News Release

Acids enables adhesive electrodes for thin, flexible supercapacitors

Peer-Reviewed Publication

Tsinghua University Press

All-in-one adhesive electrode for flexible 2D supercapacitor


Researchers based at Jilin University in China developed a new fabrication process to produce flexible 2D supercapacitors with high conductivity, even when underwater. The work has implications for advancing implantable power devices, such as pacemakers.

view more 

Credit: Polyoxometalates, Tsinghua University Press

Supercapacitors have the superb ability to capture and store energy. Researchers can use different materials and fabrication methods to make them flexible, thin and appropriate for use in wearable or implantable electronics, like smart watches or pacemakers, but those approaches tend to be intricate and costly. Now, however, a team from Jilin University in China has developed a kind of all-in-one adhesive electrode that solves one of the major issues facing advancing flexible 2D supercapacitors - making the components work synergistically.

They published their findings on Mar. 29, 2024 in Polyoxometalates.

“Flexible 2D supercapacitors typically suffer from complicated and time-consuming fabrication procedures and poor mechanical endurance,” said corresponding author Wen Li, professor from Jilin University in China. “In this study, we created a new type of all-in-one adhesive electrode that can not only simplify the fabrication process but also overcome the interfacial displacement of conventional supercapacitors.”

Flexible 2D supercapacitors are typically sandwich stacked structure or 2D flat structure. Under repeated mechanical deformation, the interface between electrodes and the electrolyte can become displaced, rendering the interfacial contact less effective.

“However, the mismatched bulk strain between the electrode and the electrolyte layers usually causes the inevitable interfacial displacement and delamination during repeated mechanical deformation, giving rise to a significant increase in the interfacial contact resistance between electrodes and electrolyte layers,” Li said. “As a result, the charge/discharge rate is severely diminished and the energy storage performance as well as the stability are suppressed. More frustratingly, the integrated flexible supercapacitor devices in series for high-voltage output still depend on lots of conducting metal wires, which largely limit their flexibility, deformable tolerance and miniaturization for practical applications.”

To solve interfacial problems and eliminate wires, the researchers combined HPA with amino acids and carbon materials to construct a kind of all-in-one wet adhesive simultaneously carrying electron conduction, redox property, mechanical deformation, and adhesiveness. Heteropoly acids (HPAs), serving as a class of inorganic nano-sized clusters with fast and reversible redox activity enables the supercapacitor to quickly and reliably charge and discharge energy. The amino acids help the HPAs become more flexible, while the carbon materials contribute to electronic conduction. They patterned the resulting wet adhesive in a parallel manner to form flexible electrodes. After bridging the gap between the parallel electrodes by injecting a gel-electrolyte, they can conveniently create a flexible 2D supercapacitor.

“We found that the carbon components improved the electronic conduction; the chemistry of the amino acids contribute to the interfacial adhesion; and the HPA clusters both prevented larger structures from forming and endowed the electrode with electron transfer and storage ability,” Li said. “The resultant adhesives are adaptive and deformable materials that facilitate the development of flexible 2D supercapacitors for high voltage output with metal-free interconnects.”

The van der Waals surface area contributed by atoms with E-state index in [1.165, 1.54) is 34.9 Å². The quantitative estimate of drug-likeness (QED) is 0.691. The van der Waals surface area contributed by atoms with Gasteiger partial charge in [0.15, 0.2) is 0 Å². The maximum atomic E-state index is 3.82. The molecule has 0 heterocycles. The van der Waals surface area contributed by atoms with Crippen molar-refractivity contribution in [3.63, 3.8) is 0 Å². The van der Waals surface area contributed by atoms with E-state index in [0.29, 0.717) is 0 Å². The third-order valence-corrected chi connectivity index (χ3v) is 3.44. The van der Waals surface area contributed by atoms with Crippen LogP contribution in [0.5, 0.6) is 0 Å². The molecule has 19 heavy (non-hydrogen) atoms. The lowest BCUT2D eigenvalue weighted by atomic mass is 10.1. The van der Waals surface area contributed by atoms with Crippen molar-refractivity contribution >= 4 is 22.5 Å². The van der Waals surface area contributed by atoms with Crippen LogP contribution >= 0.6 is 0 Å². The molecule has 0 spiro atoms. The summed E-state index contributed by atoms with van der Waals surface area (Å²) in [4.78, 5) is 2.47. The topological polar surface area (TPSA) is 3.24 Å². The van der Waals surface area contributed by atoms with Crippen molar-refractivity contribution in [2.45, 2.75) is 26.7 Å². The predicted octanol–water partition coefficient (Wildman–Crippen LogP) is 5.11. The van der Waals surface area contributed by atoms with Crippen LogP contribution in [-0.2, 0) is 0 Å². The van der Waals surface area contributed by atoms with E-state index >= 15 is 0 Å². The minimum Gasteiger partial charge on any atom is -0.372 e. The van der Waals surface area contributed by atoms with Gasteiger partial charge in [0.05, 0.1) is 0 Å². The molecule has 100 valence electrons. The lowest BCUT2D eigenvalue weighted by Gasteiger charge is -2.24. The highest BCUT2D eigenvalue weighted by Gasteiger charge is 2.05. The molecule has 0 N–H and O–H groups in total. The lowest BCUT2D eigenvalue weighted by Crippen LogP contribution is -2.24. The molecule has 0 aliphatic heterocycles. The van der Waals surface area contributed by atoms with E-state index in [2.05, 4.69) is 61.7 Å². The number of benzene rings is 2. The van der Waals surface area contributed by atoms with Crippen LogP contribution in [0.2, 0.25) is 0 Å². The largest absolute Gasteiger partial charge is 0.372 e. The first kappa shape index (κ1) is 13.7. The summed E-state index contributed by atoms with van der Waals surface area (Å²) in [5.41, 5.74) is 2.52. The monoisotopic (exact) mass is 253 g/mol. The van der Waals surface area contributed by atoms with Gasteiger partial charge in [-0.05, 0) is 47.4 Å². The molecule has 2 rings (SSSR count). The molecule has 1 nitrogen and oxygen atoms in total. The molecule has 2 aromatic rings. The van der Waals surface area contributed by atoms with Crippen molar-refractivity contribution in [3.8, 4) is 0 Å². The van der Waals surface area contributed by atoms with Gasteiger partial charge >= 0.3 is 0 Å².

The researchers said they would try to create substrate-independent and miniature flexible 2D supercapacitors for developing implantable power devices.

Other contributors are Chuanling Mu and Zhanglei Du, both students studied together with Li at Jilin University.

The National Natural Science Foundation of China and the Natural Science Foundation of Jilin Province supported this work.

About Polyoxometalates  

Polyoxometalates is a peer-reviewed and interdisciplinary research journal that focuses on all aspects of polyoxometalates, featured in rapid review and fast publishing, sponsored by Tsinghua University, published by Tsinghua University Press and exclusively available via SciOpen. Submissions are solicited in all topical areas, ranging from basic aspects of the science of polyoxometalates to practical applications of such materials. Polyoxometalates offers readers an attractive mix of authoritative and comprehensive Reviews, original cutting-edge research in Communication and Full Paper formats, Comments, and Highlight.

About SciOpen 

SciOpen is a professional open access resource for discovery of scientific and technical content published by the Tsinghua University Press and its publishing partners, providing the scholarly publishing community with innovative technology and market-leading capabilities. SciOpen provides end-to-end services across manuscript submission, peer review, content hosting, analytics, and identity management and expert advice to ensure each journal’s development by offering a range of options across all functions as Journal Layout, Production Services, Editorial Services, Marketing and Promotions, Online Functionality, etc. By digitalizing the publishing process, SciOpen widens the reach, deepens the impact, and accelerates the exchange of ideas.

Disclaimer: AAAS and EurekAlert! are not responsible for the accuracy of news releases posted to EurekAlert! by contributing institutions or for the use of any information through the EurekAlert system.